Here's one way that I've found that works for this.
In the rigging panel, select the head, and add a transform behavior. Then move the head tag to where you want the pivot point to be.
Now, in the recording panel you can rotate the head using its own transform behavior. To keep the body from moving too, you can place a couple of fixed points on the body in the rigging panel. I put them at the shoulders.
Thank you for the response, and this would certainly work if I wanted more manual control over the puppet.
But it does not solve the current problem for me, I want to be able to tilt the head, while still having the body move with the head just not tilt/rotate, if that makes sense.
I'll definatly keep it in mind for future puppets though
I've tried that but it just makes the tilt of the head and body stronger.
As you can see, when Maddy tilts her head the upper torso and neck stay in aproximatly the same place which also leads to the hands not moving much.
But while my puppet tilts his head the neck and uper torso follows along leading to the hands to move alot to.
I want him to be able to cock his head without leaning the entire body over.
Thank you I'm guessing it's the hinge attach that made it work, don't know why I hadn't tried that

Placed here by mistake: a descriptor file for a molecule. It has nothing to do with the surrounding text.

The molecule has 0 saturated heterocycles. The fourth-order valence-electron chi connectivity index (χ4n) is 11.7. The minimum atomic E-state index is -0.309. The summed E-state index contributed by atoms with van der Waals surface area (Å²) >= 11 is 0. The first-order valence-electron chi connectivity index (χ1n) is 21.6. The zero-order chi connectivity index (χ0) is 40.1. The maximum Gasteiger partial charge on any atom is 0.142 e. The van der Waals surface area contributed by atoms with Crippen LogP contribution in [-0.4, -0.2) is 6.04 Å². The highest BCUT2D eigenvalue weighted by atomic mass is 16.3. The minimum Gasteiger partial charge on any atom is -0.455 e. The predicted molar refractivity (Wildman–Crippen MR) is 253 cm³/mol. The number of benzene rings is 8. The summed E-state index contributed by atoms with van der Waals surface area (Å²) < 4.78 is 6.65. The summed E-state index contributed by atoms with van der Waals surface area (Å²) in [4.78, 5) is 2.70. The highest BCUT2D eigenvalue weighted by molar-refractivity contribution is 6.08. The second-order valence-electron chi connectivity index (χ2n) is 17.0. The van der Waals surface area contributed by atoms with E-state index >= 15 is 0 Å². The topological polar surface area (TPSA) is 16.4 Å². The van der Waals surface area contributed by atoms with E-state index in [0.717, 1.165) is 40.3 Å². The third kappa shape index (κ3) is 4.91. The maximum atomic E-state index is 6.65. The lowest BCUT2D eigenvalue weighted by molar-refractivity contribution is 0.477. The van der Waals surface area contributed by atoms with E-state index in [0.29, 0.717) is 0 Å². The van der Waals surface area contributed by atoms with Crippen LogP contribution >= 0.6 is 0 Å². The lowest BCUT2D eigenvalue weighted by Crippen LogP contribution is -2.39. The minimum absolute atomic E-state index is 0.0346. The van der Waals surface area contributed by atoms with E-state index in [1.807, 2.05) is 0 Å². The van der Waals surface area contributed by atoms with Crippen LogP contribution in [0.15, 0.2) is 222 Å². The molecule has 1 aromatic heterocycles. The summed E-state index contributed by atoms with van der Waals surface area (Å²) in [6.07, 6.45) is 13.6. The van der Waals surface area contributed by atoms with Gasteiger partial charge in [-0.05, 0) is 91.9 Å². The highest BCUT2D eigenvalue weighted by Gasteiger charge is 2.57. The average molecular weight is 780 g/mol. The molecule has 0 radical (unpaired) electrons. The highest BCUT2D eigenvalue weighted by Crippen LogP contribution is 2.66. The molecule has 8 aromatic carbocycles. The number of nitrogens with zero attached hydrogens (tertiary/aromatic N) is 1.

i am also having this issue. the entire body turns with the head rather being able to move the head side to side.
changing the arms to a) connect with a hinge attach style instead of weld, and b) dragger set to hold in place instead of return to rest.
Character Animator supports the concept of “independent” layers. They have a little “crown” icon next to them. Sometimes the arm is attached as an independent layer to the body. The arm is joined at the shoulder (it has to overlap a bit to attach to the body). At where the joint is made, you have to specify the joint type. If you use “weld”, then if the body rotates the arm will rotate as well. If you use “hinge” it does not rotate - it will move with the body, but if the body leans over the arm will not rotate with it. I did a little demo of hinge versus weld here: Project Wookie - YouTube episode 12. The ballon starts using weld (the normal default) then moves on to hinge (works better for the balloon).
There are other approaches however. You can use sticks for example to minimize the warping of the body. Put one across the shoulders, then one down each side of the puppet. The body won’t flex as much then. Episode 2 from the above series talks about sticks in general and warping.
But there is a question for your artwork are you trying to get the head to hinge (be independent), or be attached to the body so it does not hinge. In the former you use an independent layer for the head, in the latter you don’t. They just look different (there is no right and wrong). Episode 25 makes the arms independent for example.
There are also official Adobe tutorials listed on the forums near the top of pages. These are higher quality than my little videos. (They get straight to the point faster.) I showed the full sequence of what I did, not skipping anything. I would try one, and if not useful, try another etc. But watching a few videos etc on the basics can help you get the basic grasp of concepts. Things become much clearer then.